How We Made 84.1% Return A Year In Our First China A-Share

The Shanghai-Hong Kong Stock Exchange Connect was realized in 2014. 2 years down, Shenzhen Stock Exchange was also open to the international market through the Shenzhen Hong Kong Stock Exchange. The connections would allow investors outside of China to finally be able to invest directly in Chinese companies listed in China. Before this, shares listed in China, known as A-Shares, are only accessible to local investors.

I took the opportunity of the opening of this connection to start looking at some of the A-Shares listed in China. This is quite a tough process as the information of these companies are all presented in Chinese and it is still quite complicated to sort through the exchange website to search for information.

However, after searching for a few months, we come across one very interesting company. This company has been growing its revenue at 26.2% from 1998 to 2015. Its net income has grown at an even more impressive pace of 31.5% per year during the same period.

The company has a strong brand, given that it is the most popular liquor company in China. It achieved all these growths with a product that has a gross margin of 92%. This company is Kweichow Moutai Co Ltd (SHA:600519). The company seems like a good fit for my portfolio and I invested in it when it was trading at around 16 times its earnings.

Fast forward more than a year, A-shares are starting to gain more prominence as more investors get used to the idea of investing in them. Kweichow Moutai continues to show good growth in earnings and revenue. On top of that, its products are still in high demand, so much so that the grey market for its product, Kweichow Moutai Bajiu, was actually higher priced than its retail price. This means that collectors actually made money buying the product and reselling them.

Within the 12 months, the stock price of the Kweichow Moutai has shot up. In fact, it is one of the best performing blue-chip in the China stock market. The stock has rallied so much that the Chinese government has come out to comment that the stock should rise at a slower pace.

Kweichow Moutai has indeed been rallying very aggressively this year. For my investment, it was up more than 84% for the year. However, it is important for us to know that if our gains are contributed by a rise in fundamentals in the company or just a rise in expectation about the company. Here is what I mean.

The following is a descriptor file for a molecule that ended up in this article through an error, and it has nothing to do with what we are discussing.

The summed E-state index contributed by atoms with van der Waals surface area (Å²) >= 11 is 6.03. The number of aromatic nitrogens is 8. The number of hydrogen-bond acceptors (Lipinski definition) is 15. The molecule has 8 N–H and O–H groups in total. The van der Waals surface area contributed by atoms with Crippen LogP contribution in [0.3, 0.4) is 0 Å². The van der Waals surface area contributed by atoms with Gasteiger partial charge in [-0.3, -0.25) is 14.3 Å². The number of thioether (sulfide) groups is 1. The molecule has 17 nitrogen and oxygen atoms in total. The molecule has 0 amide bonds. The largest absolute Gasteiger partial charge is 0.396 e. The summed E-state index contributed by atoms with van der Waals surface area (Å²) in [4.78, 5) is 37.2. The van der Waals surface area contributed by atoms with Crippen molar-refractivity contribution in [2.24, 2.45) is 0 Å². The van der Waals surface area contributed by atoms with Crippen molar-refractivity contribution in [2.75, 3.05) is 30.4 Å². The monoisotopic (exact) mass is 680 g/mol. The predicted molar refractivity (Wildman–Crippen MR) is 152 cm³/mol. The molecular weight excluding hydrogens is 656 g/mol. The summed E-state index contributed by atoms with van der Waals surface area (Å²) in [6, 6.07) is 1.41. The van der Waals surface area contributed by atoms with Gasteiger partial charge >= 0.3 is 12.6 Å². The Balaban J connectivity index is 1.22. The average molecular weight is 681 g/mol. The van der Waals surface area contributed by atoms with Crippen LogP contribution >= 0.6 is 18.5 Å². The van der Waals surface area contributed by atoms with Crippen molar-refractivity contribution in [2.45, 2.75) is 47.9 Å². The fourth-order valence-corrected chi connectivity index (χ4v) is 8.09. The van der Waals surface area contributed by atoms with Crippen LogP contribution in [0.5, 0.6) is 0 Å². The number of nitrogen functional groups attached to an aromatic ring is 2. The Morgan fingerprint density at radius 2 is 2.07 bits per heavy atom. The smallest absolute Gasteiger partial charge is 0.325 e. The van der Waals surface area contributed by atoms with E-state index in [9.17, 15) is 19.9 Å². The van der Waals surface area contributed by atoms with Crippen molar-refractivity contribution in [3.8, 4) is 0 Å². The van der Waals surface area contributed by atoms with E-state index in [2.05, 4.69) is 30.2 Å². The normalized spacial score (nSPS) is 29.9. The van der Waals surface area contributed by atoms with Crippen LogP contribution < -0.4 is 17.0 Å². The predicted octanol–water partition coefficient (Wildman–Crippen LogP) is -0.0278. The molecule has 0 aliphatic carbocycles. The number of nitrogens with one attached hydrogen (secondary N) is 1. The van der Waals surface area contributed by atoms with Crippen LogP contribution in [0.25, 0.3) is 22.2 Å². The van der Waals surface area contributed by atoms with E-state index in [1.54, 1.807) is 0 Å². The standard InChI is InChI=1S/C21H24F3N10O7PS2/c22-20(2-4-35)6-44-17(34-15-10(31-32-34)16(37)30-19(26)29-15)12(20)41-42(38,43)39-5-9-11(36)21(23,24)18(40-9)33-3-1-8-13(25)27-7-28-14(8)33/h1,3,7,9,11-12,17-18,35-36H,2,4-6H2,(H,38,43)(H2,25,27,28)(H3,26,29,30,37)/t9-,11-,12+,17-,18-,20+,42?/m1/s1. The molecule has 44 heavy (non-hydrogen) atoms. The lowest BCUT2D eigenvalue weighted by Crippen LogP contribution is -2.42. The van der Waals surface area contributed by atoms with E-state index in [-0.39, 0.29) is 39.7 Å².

Rise in Fundamentals

If the stock price of our investee company has risen by 100%, we can split out the gains to either gain from better fundamentals or gain from higher expectation. If the earnings of the company have also gained about 100% from last year, we know that the rise in stock price was mainly due to the better earnings power of the company. In effect, the valuation (price of earnings) of the company, has not really changed.

If the company is trading at 10 times P/E before and saw a 100% increase in both its earnings and its stock price, the company would still be trading at 10 times P/E.

Rise in Expectation

However, the stock price of a company can also rise due to the market getting more optimistic about the company. We can tell this roughly by seeing if its valuation (eg. price to earnings) move in relation to its stock price. If a company gain 100% at the stock price but its earnings are the same from last year, it means that its price to earnings ratio has actually doubled.

The company can see a sharp increase in price if its price to earnings ratio moved from just 10 times to 20 times even though the earnings might have stayed the same. When this happened, we can assume that the stock price rallied is mostly due to an increasing expectation of the company’s future.

As for Kweichow Moutai, it is a mixture of both, but I am assuming that the majority of gains is due to the huge jump of its price to earnings ratio from just 16 times when I first bought it to the current 35 times.

Reviewing Our Investment

It is a good exercise to check if our investment gains or losses are due to either improved fundamentals or expectation. And if we are completely honest with ourselves, if the returns are coming mainly from improving expectation of the company by the general market, that could just mean that we are lucky to have bought the company in advance.

Although I am having a great experience of buying my first China A-Shares and seeing it close to doubled within one year, I am in no illusion that the gains I am enjoying are the result of more luck than skill.

Want to know more about Value Investing In Asia? We have just launched our book “Value Investing In Asia; The Definitive Guide To Investing In Asia”, published by J.Wiley. Find out more about the book here.

Stanley Lim, CFA

Stanley Lim has spent the last decade in the investment industry. Over the course of his career, he has kick-started a few businesses, worked in the family office industry and most recently in the investment advisory industry. He has been a writer and analyst for The Motley Fool Singapore from 2013 to 2017. He has written close to 2000 articles online, on investment education and market analysis. He is the co-writer of the investment book: “Value Investing In Asia”, published in 2018. Stanley is currently the chief editor of Value Invest Asia.

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